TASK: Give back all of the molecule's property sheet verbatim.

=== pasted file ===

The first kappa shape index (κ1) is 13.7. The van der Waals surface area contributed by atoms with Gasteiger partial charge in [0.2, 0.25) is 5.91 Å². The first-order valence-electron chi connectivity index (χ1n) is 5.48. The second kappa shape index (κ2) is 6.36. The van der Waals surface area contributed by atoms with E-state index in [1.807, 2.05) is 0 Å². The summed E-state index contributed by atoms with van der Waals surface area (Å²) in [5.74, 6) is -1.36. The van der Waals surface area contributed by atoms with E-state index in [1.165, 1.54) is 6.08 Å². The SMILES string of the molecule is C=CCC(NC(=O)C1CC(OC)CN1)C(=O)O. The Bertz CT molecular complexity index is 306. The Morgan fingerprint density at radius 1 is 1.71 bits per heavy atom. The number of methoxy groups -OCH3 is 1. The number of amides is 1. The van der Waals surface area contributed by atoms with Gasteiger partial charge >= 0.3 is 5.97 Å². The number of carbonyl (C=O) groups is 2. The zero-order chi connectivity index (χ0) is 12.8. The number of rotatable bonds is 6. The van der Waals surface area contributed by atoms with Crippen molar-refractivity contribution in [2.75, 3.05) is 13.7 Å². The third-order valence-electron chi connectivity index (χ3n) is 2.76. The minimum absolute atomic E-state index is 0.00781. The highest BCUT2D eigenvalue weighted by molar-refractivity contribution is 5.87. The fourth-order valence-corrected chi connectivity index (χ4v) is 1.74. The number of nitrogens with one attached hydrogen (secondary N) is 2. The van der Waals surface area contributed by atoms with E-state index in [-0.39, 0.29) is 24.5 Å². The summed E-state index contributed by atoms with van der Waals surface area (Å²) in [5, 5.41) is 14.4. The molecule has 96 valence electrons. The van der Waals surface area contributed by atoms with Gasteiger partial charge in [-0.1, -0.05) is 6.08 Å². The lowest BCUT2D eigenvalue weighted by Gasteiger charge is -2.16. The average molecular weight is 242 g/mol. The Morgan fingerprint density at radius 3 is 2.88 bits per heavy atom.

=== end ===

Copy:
The first kappa shape index (κ1) is 13.7. The van der Waals surface area contributed by atoms with Gasteiger partial charge in [0.2, 0.25) is 5.91 Å². The first-order valence-electron chi connectivity index (χ1n) is 5.48. The second kappa shape index (κ2) is 6.36. The van der Waals surface area contributed by atoms with E-state index in [1.807, 2.05) is 0 Å². The summed E-state index contributed by atoms with van der Waals surface area (Å²) in [5.74, 6) is -1.36. The van der Waals surface area contributed by atoms with E-state index in [1.165, 1.54) is 6.08 Å². The SMILES string of the molecule is C=CCC(NC(=O)C1CC(OC)CN1)C(=O)O. The Bertz CT molecular complexity index is 306. The Morgan fingerprint density at radius 1 is 1.71 bits per heavy atom. The number of methoxy groups -OCH3 is 1. The number of amides is 1. The van der Waals surface area contributed by atoms with Gasteiger partial charge >= 0.3 is 5.97 Å². The number of carbonyl (C=O) groups is 2. The zero-order chi connectivity index (χ0) is 12.8. The number of rotatable bonds is 6. The van der Waals surface area contributed by atoms with Crippen molar-refractivity contribution in [2.75, 3.05) is 13.7 Å². The third-order valence-electron chi connectivity index (χ3n) is 2.76. The minimum absolute atomic E-state index is 0.00781. The highest BCUT2D eigenvalue weighted by molar-refractivity contribution is 5.87. The fourth-order valence-corrected chi connectivity index (χ4v) is 1.74. The number of nitrogens with one attached hydrogen (secondary N) is 2. The van der Waals surface area contributed by atoms with E-state index in [-0.39, 0.29) is 24.5 Å². The summed E-state index contributed by atoms with van der Waals surface area (Å²) in [5, 5.41) is 14.4. The molecule has 96 valence electrons. The van der Waals surface area contributed by atoms with Gasteiger partial charge in [-0.1, -0.05) is 6.08 Å². The lowest BCUT2D eigenvalue weighted by Gasteiger charge is -2.16. The average molecular weight is 242 g/mol. The Morgan fingerprint density at radius 3 is 2.88 bits per heavy atom.